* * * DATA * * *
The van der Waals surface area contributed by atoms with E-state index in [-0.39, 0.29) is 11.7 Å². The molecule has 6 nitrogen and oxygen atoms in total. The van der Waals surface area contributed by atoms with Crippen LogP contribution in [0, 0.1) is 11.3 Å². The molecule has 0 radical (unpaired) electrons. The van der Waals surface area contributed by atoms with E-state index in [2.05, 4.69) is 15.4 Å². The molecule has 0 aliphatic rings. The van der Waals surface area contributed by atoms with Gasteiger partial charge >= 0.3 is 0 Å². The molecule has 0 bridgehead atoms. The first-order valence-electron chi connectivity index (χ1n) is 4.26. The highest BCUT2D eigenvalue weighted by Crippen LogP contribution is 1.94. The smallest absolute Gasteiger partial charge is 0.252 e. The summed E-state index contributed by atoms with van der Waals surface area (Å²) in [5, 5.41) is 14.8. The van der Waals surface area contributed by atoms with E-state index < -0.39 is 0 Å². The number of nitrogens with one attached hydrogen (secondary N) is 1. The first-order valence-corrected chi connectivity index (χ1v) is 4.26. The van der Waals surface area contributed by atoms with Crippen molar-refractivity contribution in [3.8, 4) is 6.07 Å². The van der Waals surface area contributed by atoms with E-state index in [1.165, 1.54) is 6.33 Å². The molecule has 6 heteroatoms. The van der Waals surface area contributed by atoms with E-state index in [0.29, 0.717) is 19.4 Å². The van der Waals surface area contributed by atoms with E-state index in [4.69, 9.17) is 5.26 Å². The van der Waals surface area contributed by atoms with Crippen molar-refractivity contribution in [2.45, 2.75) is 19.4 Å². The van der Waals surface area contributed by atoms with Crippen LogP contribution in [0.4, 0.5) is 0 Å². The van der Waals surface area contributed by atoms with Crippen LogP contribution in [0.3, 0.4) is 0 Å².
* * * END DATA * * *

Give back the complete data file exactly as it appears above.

The van der Waals surface area contributed by atoms with E-state index in [-0.39, 0.29) is 11.7 Å². The molecule has 6 nitrogen and oxygen atoms in total. The van der Waals surface area contributed by atoms with Crippen LogP contribution in [0, 0.1) is 11.3 Å². The molecule has 0 radical (unpaired) electrons. The van der Waals surface area contributed by atoms with E-state index in [2.05, 4.69) is 15.4 Å². The molecule has 0 aliphatic rings. The van der Waals surface area contributed by atoms with Gasteiger partial charge >= 0.3 is 0 Å². The molecule has 0 bridgehead atoms. The first-order valence-electron chi connectivity index (χ1n) is 4.26. The highest BCUT2D eigenvalue weighted by Crippen LogP contribution is 1.94. The smallest absolute Gasteiger partial charge is 0.252 e. The summed E-state index contributed by atoms with van der Waals surface area (Å²) in [5, 5.41) is 14.8. The van der Waals surface area contributed by atoms with E-state index < -0.39 is 0 Å². The number of nitrogens with one attached hydrogen (secondary N) is 1. The first-order valence-corrected chi connectivity index (χ1v) is 4.26. The van der Waals surface area contributed by atoms with Crippen molar-refractivity contribution in [3.8, 4) is 6.07 Å². The van der Waals surface area contributed by atoms with E-state index in [1.165, 1.54) is 6.33 Å². The molecule has 6 heteroatoms. The van der Waals surface area contributed by atoms with E-state index in [0.29, 0.717) is 19.4 Å². The van der Waals surface area contributed by atoms with E-state index in [4.69, 9.17) is 5.26 Å². The van der Waals surface area contributed by atoms with Crippen molar-refractivity contribution in [2.45, 2.75) is 19.4 Å². The van der Waals surface area contributed by atoms with Crippen LogP contribution in [0.4, 0.5) is 0 Å². The van der Waals surface area contributed by atoms with Crippen LogP contribution in [0.3, 0.4) is 0 Å².